Wednesday, June 16, 2010

Street Music

The Issue:

Don't Stop the Music (FB)

Gambit: NOPD Enforcing 8pm Curfew (Gambit's been on this story like red beans on rice, including posts reminding us that leaf blowers and lawn mowers have more lenient hours than trumpets, and getting a response from Councilwoman Palmer.)

Let the Street Musicians Play

------------------------Action Item-------------------------

(Emailed to Susan Guidry, Arnie Fielkow, Jackie Clarkson, Kristin Palmer, Ronal Serpas and Roger Jones on 6/16/2010):

Good morning Councilmembers, Mr. Superintendent, and Officer Jones,

I am writing this letter to support New Orleans musicians who play on the streets of the French Quarter and in the Faubourg Marigny. My primary concern involves the New Orleans city ordinances that forbid live music from our streets during certain hours of the day. I would like to see those ordinances overturned or amended to allow New Orleans’ unique musical culture to be protected. My secondary concern involves the enforcement of those ordinances by the NOPD.

Over the last several days, several individuals and groups of musicians, including the To Be Continued (TBC) Brass Band and the Young Fellas Brass Band, have been approached by NOPD officers and told they were in violation of city ordinances because of where and when they were playing music. The most documented interaction took place at the intersection of Bourbon and Canal Streets, where the TBC Brass Band has played for years to the enjoyment of locals and tourists alike.

First of all, I would like to express my sincere appreciation towards 8th District Quality of Life officer Roger Jones for both his respectful attitude towards the musicians and the quality of his engagement with the community. Instead of issuing citations immediately, Officer Jones took the time to inform community members of the existing violations of city ordinances; he also provided the community with the exact ordinances that were being violated, so the community would be able to address their amendment in a positive and civic fashion. His actions regarding this matter reflect the best kind of community policing, and I would encourage NOPD to commend him while working to emulate his fine example.

The letter he distributed cited city ordinances including “Sec. 30-1456. Use of Bourbon Street restricted” and “Sec. 66-205. Persons playing musical instruments in public rights of way.” These ordinances create a curfew that disallows musicians from performing based on both their location and the time at which they are playing.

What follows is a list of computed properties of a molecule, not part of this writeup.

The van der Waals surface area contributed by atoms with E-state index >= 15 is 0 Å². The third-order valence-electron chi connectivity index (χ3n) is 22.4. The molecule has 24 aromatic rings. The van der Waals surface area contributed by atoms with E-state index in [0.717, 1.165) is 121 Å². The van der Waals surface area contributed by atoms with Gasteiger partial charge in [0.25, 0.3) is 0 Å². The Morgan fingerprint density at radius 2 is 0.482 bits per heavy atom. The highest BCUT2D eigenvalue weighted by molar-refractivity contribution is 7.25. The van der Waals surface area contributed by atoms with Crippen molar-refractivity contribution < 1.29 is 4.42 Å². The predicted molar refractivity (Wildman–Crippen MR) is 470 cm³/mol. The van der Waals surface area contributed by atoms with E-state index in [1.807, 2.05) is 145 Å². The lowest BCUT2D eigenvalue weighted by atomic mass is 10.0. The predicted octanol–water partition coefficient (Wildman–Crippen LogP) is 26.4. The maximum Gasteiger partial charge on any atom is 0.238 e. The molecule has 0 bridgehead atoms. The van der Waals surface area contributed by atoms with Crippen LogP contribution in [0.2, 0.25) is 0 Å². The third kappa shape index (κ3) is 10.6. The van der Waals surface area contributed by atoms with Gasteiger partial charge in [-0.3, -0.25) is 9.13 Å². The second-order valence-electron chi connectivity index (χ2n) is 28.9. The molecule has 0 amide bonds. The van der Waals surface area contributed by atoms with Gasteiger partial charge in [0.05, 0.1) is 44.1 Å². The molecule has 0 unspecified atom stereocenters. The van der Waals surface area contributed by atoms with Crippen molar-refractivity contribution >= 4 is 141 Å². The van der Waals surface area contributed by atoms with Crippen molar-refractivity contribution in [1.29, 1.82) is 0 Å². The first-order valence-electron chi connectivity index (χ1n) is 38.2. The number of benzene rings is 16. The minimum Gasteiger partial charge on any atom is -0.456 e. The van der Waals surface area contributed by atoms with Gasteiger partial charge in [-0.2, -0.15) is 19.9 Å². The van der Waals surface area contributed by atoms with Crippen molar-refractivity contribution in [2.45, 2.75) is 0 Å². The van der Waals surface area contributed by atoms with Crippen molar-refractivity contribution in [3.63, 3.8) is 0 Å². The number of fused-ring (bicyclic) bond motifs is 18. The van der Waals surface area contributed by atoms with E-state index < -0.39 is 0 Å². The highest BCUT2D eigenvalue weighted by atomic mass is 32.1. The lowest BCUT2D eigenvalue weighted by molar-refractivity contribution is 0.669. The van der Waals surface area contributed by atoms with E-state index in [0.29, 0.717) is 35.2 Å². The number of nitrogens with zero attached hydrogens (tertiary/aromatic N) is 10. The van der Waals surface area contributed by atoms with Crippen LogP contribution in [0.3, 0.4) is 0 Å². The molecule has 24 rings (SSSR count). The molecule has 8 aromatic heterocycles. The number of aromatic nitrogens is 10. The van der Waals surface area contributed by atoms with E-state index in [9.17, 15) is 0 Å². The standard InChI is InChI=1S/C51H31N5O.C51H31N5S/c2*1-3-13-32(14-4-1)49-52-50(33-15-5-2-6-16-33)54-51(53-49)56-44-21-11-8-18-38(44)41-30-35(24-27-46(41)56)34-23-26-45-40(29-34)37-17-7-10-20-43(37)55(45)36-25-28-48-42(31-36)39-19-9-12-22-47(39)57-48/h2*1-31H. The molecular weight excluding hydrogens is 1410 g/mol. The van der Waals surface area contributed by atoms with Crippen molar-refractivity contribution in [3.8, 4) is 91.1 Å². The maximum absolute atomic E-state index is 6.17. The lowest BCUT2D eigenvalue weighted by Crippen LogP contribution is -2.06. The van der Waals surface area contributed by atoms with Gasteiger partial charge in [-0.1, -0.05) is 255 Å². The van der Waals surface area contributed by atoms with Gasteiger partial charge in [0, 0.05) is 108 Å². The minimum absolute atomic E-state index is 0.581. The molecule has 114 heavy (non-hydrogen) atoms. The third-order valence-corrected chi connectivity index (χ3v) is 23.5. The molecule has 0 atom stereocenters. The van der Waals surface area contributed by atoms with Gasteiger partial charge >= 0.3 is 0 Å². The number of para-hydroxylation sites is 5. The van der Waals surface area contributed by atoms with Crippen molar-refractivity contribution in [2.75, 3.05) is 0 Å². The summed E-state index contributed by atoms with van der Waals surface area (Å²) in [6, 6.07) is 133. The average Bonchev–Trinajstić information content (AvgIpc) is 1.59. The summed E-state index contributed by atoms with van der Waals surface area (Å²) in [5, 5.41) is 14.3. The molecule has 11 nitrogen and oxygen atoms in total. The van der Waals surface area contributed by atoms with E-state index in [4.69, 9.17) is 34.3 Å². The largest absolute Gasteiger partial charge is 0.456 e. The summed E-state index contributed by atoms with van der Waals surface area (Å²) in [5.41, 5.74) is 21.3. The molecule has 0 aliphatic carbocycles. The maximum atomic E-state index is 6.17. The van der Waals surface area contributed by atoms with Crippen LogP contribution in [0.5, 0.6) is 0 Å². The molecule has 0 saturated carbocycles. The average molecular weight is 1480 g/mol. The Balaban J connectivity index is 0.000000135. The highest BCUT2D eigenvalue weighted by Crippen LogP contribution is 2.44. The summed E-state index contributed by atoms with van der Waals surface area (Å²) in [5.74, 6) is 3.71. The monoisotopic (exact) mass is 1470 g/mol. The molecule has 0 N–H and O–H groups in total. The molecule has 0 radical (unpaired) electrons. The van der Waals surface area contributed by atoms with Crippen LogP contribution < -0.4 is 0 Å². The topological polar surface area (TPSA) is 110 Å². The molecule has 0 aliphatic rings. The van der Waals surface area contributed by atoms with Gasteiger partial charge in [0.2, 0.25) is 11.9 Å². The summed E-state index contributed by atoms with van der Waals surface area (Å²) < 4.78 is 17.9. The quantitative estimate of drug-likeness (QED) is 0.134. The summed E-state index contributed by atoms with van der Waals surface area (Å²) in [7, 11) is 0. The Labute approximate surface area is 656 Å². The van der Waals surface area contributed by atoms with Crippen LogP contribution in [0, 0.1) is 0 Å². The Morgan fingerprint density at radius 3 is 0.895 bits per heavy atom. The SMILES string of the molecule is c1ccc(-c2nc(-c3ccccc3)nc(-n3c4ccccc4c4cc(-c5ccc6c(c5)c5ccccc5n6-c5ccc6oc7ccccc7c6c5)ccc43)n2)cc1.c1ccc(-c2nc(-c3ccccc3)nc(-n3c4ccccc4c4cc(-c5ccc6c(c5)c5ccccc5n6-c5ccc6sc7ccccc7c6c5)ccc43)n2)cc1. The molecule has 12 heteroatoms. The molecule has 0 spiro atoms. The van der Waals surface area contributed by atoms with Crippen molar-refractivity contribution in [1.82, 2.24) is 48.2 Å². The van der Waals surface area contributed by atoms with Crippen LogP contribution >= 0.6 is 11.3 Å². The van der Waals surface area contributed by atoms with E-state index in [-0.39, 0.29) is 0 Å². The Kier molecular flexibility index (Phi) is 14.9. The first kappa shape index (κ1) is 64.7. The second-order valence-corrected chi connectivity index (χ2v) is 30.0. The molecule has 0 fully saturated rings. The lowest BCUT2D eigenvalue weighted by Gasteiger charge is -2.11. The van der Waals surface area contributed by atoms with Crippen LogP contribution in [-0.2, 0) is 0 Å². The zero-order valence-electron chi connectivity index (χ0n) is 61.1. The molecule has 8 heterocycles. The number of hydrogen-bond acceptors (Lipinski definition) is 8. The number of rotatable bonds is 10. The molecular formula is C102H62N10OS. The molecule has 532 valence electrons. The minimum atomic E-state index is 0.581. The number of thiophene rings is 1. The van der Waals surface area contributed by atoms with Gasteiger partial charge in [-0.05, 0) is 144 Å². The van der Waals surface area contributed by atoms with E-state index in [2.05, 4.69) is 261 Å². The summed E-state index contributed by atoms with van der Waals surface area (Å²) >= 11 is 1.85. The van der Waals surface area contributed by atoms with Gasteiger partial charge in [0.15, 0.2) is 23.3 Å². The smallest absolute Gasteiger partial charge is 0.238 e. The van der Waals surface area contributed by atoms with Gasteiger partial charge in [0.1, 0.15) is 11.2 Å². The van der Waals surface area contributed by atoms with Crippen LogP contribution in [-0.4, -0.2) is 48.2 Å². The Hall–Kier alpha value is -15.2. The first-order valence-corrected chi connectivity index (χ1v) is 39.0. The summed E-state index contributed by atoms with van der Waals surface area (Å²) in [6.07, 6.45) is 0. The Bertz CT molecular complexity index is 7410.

While I understand the need for ordinances such as these, I am at a loss to understand why such ordinances are so restrictive concerning live music being played on these blocks of Bourbon, Canal or Frenchman Streets. These streets, as well as others in the lower French Quarter and Faubourg Marigny, are known for both live music and vibrant nightlife.

I have also learned that there may be traffic concerns over the crowds watching musicians play on these streets. To this concern, I remember that these are streets where pedestrians often chose to move from the sidewalk to the street with little impediment, which will cause problems with automobile traffic whether or not musicians are present. If the musicians or the crowds watching them play are not blocking the entrance to a business or residence, I find it difficult to believe that they cause any serious problems in these locations during most hours of the day or night.

Because of this, I believe these ordinances should be overturned or amended to preserve the unique culture of New Orleans and protect the rights of street musicians to play on these streets without such strict time constraints and fear of receiving a civil or criminal citation. I further believe that, if pedestrians interacting with automobiles are a problem on these streets at any hour, the city ordinances should reflect a more restrictive policy towards automobiles than towards musicians and pedestrians. Finally, I hope you will request that the New Orleans Police Department (NOPD) cease the enforcement of these ordinances while you examine them for elimination or amendment.

Please consider this my position on this matter. I thank you for your time and attention.


Cousin Pat from District A in New Orleans


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